Klavan On The Culture

An Excerpt from 'The Great Good Thing'

I was raised in the Jewish tradition, but my parents did not really believe in God. Over time, this made the entire magnificent structure of Judaism seem to me like “an empty temple, its foundations resting on nothing, its spires pointing only toward the dark.” My bar-mitzvah was therefore an act of hypocrisy. In this passage from my memoir The Great Good Thing: A Secular Jew Comes to Faith in Christ, I describe the after-effects:

 In that neighborhood, in those days, a bar mitzvah boy received a fortune in gifts.  Cash and savings bonds.  Gold watches and gold pen sets, not one but half a dozen of each, maybe more.  Silver identity bracelets that were the current fad.  Money clips and tie clips, chains and rings set with diamonds and other precious gems.

I’ve never worn jewelry much.  I don’t like the feel of it against my skin.  For decades, I never even wore a wedding ring or a watch.  So a lot of these baubles weren’t actually useful to me.  But I was absolutely dazzled by the worth of them.  It was the first wealth that ever belonged entirely to me.  Before that, I had once saved my allowance for months to put together forty dollars to buy a rare stamp.  This though — this was — who knows how much? — thousands and thousands of dollars worth of precious metals, gems and legal tender.  Riches beyond my imagination, and it was all mine.

I collected the haul in an elegant leather box that was itself one of the gifts.  I stored the box in a toy cabinet built into my bedroom wall.  In the days and weeks that followed, I would sit on my bed sometimes and take the box out of the cabinet.  I would hold it on my legs and open the lid and gaze down at the contents.  I would run my fingers over the chains and pens and watches.  I would sort them in the box’s various compartments and try to guess at their value.  It seemed a sparkling treasure to me, like the contents of Aladdin’s cave.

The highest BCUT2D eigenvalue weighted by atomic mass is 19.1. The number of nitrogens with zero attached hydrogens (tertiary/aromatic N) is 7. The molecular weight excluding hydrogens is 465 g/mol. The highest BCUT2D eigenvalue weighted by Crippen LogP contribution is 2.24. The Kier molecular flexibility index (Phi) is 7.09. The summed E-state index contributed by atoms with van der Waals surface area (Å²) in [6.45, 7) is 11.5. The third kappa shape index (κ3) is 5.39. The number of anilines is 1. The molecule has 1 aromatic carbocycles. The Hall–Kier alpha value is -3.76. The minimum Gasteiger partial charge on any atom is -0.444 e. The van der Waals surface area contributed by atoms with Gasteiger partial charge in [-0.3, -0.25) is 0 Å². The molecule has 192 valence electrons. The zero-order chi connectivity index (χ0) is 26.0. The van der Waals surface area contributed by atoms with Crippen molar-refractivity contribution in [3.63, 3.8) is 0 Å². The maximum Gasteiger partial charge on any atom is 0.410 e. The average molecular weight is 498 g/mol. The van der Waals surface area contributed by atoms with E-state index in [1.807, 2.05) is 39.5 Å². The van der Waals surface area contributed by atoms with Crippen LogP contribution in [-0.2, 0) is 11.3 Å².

I don’t know how long my enchantment lasted.  Six months maybe, maybe eight, summer into spring.  But slowly, over that time, a deep misgiving grew in me.  I would open my treasure box and find my delight in my wealth had become intermingled with a sense of self-reproach.   There was something wrong with this, wasn’t there?  At first, I couldn’t admit to myself what it was.  But then I could, and my guilt soured to anger.  I would sit on the bed and stare down at the open box on my legs.  I would stare down at the gold and the silver and the gems and the bonds.  I would run my fingers over them and hear them clink and rattle.  And I would think, Why did you do it?  Why did you let them make you do it?  Why did you say those things in front of everyone that you did not believe?  Why did you sing those prayers you did not even understand?

I didn’t think this then but I think so now: if deep-down I had not believed in God, it would not have troubled me as much as it did.  If you had asked me the question at the time, I probably would have come out with some pseudo-sophisticated agnostic blather about the unknowability of the infinite.  But I’d have been conning you; posing, parroting the adults.  I believed, all right.  It was in my nature to believe.  I felt God there.  Why else would I have been so distressed?  If it had not mattered to me that I had lied in a temple, at an altar, with the Torah open under my hands — if it had not mattered, I mean, in some essential spiritual way — I think my guilt and shame would have been less intense.  I think they would have faded away in time.